Worms are a common problem for dogs. They appear in many different forms and cause different symptoms. But let’s back up a step. How do dogs get worms in the first place?
Each type of worm that dogs get is different, so they arrive in different ways. One by one, here are common worms that affect dogs’ health and how they show up.
How Do Dogs Get Heartworms?
Heartworms are exactly what they sound like – worms that live in a dog’s blood vessels and heart. Because they affect such a major organ, it’s very serious. Dogs get heartworms by being bitten by an infected mosquito.
Tapeworms live in the intestines and feed off of food as the host animal is digesting it. Typically, dogs get tapeworms by ingesting tapeworm eggs. The most common way this happens is by eating a flea that has eaten a tapeworm egg. It’s one more reason why fleas are dangerous and disgusting.
Ringworms are not actually a type of worm, but a class of fungi. There are 3 common ways dogs get ringworms: by ingesting spores off the ground, as a puppy when they’re passed from mother to pups, or by direct contact.
Like tapeworms, hookworms live in the intestine. They “hook” onto the intestine wall and cause intestinal bleeding. Dogs get them either from eating them from the ground or by eating them from the feces of a dog with hookworms.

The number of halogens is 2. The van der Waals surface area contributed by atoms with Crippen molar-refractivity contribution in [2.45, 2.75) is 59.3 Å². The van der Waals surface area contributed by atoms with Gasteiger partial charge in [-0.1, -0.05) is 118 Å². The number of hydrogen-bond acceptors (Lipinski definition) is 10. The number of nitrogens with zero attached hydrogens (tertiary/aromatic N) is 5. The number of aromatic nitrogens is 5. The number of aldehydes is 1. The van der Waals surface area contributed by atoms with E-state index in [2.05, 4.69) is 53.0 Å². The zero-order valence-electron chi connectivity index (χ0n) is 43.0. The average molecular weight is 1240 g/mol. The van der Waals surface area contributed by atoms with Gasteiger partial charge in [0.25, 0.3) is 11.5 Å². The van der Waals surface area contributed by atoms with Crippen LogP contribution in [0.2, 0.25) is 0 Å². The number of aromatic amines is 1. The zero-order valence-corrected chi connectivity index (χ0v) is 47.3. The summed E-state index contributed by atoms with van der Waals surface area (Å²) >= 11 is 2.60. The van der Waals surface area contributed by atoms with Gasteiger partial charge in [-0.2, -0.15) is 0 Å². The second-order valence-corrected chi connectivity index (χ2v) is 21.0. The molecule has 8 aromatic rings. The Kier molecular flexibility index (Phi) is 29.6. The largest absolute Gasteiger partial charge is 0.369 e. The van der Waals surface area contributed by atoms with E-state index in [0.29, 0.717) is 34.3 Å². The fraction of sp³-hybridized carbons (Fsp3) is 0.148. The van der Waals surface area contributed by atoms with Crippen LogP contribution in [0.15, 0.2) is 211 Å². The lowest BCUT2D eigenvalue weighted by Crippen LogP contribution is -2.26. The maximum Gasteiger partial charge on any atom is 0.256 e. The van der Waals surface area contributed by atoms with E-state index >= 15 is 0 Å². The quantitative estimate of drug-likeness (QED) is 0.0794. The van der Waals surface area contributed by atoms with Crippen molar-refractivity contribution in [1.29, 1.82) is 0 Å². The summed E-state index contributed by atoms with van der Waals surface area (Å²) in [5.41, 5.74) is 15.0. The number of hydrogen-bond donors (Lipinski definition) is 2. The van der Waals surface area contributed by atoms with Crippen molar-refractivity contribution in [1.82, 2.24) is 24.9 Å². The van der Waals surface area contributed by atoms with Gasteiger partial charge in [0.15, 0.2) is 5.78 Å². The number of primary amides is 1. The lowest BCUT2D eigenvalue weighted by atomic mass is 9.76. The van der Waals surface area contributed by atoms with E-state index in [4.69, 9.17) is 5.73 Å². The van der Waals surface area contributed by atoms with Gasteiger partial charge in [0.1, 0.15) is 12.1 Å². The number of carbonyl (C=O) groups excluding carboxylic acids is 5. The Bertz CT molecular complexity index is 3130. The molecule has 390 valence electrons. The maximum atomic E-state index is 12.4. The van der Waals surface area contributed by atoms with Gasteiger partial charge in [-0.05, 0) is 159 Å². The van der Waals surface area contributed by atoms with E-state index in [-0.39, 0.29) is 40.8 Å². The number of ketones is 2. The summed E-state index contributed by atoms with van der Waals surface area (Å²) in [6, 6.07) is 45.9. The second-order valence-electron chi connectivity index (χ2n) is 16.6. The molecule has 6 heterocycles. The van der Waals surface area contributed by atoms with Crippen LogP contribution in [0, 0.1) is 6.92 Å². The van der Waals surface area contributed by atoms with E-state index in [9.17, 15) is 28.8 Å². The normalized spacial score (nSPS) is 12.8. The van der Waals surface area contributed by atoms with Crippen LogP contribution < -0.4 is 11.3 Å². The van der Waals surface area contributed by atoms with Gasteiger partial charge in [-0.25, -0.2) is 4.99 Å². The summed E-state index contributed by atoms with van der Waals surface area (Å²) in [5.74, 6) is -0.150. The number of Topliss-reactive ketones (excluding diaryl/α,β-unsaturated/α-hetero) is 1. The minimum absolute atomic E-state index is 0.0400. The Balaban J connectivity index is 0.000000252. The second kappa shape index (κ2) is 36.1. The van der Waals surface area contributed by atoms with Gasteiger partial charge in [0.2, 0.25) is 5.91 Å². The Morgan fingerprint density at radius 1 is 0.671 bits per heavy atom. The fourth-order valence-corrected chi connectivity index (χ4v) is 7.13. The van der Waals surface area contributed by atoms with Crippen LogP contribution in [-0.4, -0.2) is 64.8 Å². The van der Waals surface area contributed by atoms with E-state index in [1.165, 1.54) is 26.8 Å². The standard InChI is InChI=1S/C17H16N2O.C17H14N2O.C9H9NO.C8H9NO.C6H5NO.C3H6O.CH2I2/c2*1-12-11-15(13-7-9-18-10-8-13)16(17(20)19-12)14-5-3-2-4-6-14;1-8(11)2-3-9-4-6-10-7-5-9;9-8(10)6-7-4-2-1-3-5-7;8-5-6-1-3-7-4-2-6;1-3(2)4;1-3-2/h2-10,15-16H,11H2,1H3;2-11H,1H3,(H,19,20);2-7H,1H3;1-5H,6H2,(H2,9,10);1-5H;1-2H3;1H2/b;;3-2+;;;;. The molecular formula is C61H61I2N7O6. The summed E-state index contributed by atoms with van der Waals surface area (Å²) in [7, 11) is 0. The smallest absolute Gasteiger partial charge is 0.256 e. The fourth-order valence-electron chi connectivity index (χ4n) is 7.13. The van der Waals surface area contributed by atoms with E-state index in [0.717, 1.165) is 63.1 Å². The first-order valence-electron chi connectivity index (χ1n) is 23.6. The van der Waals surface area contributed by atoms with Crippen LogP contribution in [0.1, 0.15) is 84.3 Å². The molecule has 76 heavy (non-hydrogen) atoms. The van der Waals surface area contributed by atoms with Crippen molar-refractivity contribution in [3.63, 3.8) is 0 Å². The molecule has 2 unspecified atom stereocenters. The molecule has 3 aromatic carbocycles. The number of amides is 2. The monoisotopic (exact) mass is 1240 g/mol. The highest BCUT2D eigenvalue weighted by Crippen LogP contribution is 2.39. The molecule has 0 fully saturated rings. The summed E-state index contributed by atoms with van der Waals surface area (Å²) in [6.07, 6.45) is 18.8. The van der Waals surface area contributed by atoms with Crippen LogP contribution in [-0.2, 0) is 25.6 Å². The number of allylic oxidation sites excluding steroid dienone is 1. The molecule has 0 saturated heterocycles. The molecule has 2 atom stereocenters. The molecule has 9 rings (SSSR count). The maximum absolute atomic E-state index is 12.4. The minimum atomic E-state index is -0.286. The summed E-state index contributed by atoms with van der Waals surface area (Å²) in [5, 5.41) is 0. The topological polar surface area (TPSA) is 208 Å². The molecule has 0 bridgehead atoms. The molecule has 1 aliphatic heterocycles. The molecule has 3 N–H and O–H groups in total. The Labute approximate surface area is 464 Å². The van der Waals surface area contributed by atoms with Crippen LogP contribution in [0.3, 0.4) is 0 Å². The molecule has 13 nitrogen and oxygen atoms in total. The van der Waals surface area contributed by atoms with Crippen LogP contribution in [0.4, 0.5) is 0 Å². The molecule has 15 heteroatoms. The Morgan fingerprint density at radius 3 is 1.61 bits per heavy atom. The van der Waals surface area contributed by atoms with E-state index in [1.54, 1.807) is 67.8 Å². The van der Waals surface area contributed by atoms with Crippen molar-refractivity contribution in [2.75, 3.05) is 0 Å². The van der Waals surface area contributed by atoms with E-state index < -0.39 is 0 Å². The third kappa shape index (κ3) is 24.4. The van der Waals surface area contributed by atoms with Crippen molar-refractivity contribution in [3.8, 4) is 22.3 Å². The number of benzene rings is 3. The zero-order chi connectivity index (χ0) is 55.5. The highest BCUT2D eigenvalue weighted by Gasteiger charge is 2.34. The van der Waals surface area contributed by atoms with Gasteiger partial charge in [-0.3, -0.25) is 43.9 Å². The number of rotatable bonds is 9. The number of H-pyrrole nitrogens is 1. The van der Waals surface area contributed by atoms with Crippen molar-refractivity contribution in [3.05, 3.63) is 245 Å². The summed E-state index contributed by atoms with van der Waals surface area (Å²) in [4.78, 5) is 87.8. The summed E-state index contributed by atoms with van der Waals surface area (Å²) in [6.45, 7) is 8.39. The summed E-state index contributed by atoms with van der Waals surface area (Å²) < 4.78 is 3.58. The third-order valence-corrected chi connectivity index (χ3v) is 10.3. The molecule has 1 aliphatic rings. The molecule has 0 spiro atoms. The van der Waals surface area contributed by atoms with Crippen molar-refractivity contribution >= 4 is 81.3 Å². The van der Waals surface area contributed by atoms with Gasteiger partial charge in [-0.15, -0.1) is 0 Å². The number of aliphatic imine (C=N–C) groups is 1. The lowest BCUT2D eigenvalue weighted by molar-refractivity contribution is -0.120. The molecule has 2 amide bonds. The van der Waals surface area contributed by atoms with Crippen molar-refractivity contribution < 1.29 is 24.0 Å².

Whipworms also cause intestinal bleeding because they bury themselves in the intestine wall to feed. Dogs get them from other dogs who have whipworms and have shed them, such through feces.
How to tell if your dog has worms
If your dog has worms, you’ll likely notice a few symptoms:
• Worms in feces or vomit. Worms may look like worms or small pieces of rice.
• Worms near the anus
• Blood in the stool
• Increased hunger in the case of intestinal worms
• Anal irritation, relieved by rubbing the rear on the ground or other surfaces
The best way to know if your dog has worms is to take your dog to the vet. A blood test will be able to tell if your dog has worms and what kind, if any. From there, your vet will be able to prescribe the correct treatment for your dog’s case. It may vary based on type of worm and severity.
Prevention is the best cure
There are many kinds of worm preventatives available. Veterinary offices often have heartworm and other preventatives in office. You can also purchase them online, often at better prices than at the vet’s office. Ask your vet what they recommend for your dog's specific needs.
When it comes to your dog’s health, it’s better safe than sorry. Know the signs of worms, protect your dog, and do what you can to minimize your dog’s exposure.
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Photo credit: Tom Stovall